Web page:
Our Registered Dietitians help our patients heal
A typical American diet consists of 30 to 40% fat, 10% protein, and 60 to 65% carbohydrates, but when you’re a young child with epilepsy, food becomes a medical therapy that can reduce or eliminate your seizures.
Such is the case with a three-year-old Health System patient whose EEG showed he was having about 100 seizures a night. But only two weeks after Health System registered dietitians put him on the Ketogenic Diet—85% fat, 10% protein and 5% carbohydrates—the boy was having fewer than two seizures a day. One month later, after a few tweaks to the diet, he was seizure free.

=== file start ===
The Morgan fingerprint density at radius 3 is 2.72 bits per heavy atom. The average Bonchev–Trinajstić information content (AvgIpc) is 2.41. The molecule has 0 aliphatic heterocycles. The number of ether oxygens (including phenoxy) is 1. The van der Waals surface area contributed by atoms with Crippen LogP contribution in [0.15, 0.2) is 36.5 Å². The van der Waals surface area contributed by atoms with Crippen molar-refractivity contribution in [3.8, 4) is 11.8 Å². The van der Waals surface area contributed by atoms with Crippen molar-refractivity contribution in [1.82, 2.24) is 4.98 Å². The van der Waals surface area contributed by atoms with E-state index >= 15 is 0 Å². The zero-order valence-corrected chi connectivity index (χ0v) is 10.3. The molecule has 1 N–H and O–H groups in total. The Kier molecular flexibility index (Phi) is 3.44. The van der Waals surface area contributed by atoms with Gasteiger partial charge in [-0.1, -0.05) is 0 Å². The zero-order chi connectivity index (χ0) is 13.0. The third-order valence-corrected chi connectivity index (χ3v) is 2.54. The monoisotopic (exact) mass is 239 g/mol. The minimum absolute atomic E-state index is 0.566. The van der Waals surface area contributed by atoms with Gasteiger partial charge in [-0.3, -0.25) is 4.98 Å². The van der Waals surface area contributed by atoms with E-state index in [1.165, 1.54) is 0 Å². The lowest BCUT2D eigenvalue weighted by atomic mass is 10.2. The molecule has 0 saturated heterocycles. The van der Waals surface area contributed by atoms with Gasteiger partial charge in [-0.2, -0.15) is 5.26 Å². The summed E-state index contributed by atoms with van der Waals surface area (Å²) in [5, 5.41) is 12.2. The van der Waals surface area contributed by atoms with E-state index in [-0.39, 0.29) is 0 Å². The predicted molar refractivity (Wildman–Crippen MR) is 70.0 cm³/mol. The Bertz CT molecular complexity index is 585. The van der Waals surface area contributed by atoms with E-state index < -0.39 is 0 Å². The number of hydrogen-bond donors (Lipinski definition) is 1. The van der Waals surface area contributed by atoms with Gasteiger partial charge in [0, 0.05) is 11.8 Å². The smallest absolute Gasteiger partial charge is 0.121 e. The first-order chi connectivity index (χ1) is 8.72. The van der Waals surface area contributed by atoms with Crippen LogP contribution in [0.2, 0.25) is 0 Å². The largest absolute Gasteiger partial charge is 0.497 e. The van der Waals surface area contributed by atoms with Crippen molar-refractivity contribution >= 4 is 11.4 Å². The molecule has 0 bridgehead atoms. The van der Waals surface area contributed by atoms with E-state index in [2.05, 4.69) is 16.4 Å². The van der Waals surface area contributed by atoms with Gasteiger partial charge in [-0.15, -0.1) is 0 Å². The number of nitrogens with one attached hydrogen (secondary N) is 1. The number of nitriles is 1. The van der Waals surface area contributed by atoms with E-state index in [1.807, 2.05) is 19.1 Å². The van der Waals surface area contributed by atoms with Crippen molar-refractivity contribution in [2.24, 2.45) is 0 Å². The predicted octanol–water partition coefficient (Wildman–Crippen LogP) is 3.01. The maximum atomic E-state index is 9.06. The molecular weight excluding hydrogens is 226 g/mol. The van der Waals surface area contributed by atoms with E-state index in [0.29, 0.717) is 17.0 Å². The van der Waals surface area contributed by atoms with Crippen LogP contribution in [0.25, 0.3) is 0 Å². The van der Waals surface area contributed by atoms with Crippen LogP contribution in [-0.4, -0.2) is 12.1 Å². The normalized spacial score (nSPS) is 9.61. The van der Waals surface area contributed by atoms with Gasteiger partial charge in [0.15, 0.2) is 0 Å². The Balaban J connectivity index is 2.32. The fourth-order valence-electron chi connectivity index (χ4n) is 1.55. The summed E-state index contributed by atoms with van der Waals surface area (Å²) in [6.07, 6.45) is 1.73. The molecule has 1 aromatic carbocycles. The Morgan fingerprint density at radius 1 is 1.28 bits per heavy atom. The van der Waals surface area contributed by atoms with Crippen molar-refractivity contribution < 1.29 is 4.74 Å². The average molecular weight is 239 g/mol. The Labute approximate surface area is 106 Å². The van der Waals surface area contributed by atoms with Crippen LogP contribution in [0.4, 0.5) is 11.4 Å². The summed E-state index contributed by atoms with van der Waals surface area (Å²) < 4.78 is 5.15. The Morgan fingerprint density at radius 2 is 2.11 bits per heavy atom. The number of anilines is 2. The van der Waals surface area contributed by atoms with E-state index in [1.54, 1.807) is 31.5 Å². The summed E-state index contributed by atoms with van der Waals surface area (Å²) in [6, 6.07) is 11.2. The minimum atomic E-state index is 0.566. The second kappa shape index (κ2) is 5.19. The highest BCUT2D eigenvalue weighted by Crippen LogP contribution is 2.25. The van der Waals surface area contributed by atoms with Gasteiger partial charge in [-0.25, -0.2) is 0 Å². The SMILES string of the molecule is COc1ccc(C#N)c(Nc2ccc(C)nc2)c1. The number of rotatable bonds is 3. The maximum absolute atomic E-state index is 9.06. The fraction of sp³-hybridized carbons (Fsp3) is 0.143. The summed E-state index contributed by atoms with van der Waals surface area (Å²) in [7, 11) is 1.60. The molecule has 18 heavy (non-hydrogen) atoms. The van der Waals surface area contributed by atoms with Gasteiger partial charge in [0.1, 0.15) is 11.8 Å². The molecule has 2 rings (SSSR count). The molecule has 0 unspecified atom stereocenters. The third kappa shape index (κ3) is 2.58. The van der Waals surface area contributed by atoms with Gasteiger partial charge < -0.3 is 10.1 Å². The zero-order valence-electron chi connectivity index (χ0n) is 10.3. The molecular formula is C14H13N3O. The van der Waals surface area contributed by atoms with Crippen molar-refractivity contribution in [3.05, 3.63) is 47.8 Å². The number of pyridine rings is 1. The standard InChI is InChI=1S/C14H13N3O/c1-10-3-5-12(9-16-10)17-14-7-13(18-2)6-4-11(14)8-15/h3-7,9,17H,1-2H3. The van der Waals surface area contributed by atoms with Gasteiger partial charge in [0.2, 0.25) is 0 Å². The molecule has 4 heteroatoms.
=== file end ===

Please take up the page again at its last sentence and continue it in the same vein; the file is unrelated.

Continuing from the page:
Three months later, he traveled with his family to Disneyland, an amazing feat for a child who had been exhausted and practically housebound for months.
“Patients tell us all the time, ‘I have my kid back,’” says Registered Dietitian Denise Potter, RD, CDE, who is part of the Ketogenic Diet program. “Up until then, they’d virtually lost them to the seizures—mentally and emotionally. Now they can go to school. They can grow and develop to their full potential.”
“These are the kinds of results our registered dietitians see daily with all sorts of patients throughout the Health System—adults and pediatric alike,” says Sandhya Padiya, MS, RD, CSP, manager, Clinical Nutrition Services and C&W. “The pediatric dietitian works with the medical team by understanding the medical necessities and the parents’ desires to feed their child.”
Typically, treatment also includes hours of teaching and counseling families before, during and after the special diet has begun. Read the rest of this entry »